In analyzing the “due diligence prong,” the Florida Supreme Court has stated:
Of course, attorneys must be mindful in this process to ask such questions in terms which an average citizen not exposed to a panoply of legal processes would be capable of understanding. Trial counsel must take special care during the interrogation process to explain in a lay person’s terms all the types of legal actions which may be encompassed by the term “litigation.”
Roberts, 814 So. 2d at 344. Accordingly, the Court held:
The “due diligence” test requires that counsel provide a sufficient explanation of the type of information which potential jurors are being asked to disclose, particularly if it pertains to an area about which an average lay juror might not otherwise have a working understanding.
Thus, resolution of this “diligence” issue requires a factual determination regarding whether the explanations provided by the judge and counsel regarding the kinds of responses which were sought would reasonably have been understood by the subject jurors to encompass the undisclosed information.
Id.; see also Pereda, 957 So. 2d at 1198.
In this case, the jury questionnaire asked, “Have you or any family member ever been sued or have you sued someone else? (This includes claims made by or against you which never went to court).” And, during voir dire, the trial court asked the jurors whether they had “ever been sued.” Juror Gamboa responded “No” to each of these questions, but after rendering the verdict, disclosed having been involved in a divorce, foreclosure actions, and collection cases. However, the context in which the trial court asked the jurors about their litigation history, coupled with the jurors’ responses, suggests the jurors may not have fully understood the nature of the inquiry. As shown below, the plaintiff’s trial counsel did not make any effort whatsoever to explain the types of legal actions that were encompassed in the trial court’s questions.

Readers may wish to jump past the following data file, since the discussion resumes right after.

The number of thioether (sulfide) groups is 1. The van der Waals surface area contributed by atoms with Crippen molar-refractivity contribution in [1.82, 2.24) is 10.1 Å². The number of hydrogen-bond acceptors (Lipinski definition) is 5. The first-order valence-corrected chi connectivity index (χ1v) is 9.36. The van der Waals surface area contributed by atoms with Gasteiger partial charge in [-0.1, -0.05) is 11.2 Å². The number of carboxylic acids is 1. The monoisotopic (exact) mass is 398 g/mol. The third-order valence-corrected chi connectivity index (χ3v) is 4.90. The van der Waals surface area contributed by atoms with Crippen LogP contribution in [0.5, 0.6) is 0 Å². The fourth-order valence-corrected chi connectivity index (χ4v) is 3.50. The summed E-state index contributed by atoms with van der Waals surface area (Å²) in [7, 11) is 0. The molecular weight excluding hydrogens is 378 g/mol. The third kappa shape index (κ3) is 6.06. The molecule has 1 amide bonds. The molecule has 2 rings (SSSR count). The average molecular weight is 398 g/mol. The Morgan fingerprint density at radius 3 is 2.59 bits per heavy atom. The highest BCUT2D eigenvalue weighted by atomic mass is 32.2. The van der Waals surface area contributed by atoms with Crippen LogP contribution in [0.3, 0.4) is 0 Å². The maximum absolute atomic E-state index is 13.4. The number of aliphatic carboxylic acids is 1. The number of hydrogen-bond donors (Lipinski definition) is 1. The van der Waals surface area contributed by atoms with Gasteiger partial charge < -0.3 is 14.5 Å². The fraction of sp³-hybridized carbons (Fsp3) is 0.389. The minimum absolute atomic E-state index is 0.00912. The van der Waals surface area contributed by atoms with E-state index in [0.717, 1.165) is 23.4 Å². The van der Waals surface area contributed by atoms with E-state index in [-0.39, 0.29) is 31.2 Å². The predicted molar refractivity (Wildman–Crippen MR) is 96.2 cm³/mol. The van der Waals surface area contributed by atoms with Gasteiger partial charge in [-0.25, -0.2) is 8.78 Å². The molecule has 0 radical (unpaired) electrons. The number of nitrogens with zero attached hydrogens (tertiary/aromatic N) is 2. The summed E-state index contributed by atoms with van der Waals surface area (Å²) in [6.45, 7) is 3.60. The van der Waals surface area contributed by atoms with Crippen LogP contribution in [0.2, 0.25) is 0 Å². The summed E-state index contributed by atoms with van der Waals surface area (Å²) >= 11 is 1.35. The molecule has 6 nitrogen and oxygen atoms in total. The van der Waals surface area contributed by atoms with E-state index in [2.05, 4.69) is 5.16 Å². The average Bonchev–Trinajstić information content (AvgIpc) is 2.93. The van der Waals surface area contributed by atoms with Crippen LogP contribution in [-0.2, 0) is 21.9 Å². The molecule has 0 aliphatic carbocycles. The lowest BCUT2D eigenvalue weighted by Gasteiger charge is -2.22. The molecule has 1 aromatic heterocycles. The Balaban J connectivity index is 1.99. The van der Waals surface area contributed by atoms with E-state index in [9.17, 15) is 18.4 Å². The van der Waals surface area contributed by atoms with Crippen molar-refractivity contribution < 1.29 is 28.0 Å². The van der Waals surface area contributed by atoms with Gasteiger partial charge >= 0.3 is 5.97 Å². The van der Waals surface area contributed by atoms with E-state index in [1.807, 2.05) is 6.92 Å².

During voir dire, the trial court gave a brief summary of the subject matter at issue before the court, a personal injury, and immediately thereafter asked the jurors whether they had ever been sued.
THE COURT: This is a dispute where the plaintiff alleges that there was injury that was caused by the defendants, and they’re asking to be compensated for that injury. In other words, this is a dispute that will boil down to monetary damages. Okay?
In this case, the plaintiff, they have the burden of proving by the greater weight of the evidence that there was an injury, that it was caused by an act of the defendants, and that they suffered damages as a result of that injury. Okay?
It is their burden. If they don’t meet their burden, you have to return a verdict in favor of the defendants. Okay? First row sitting here, have any of you ever been sued? (emphasis added).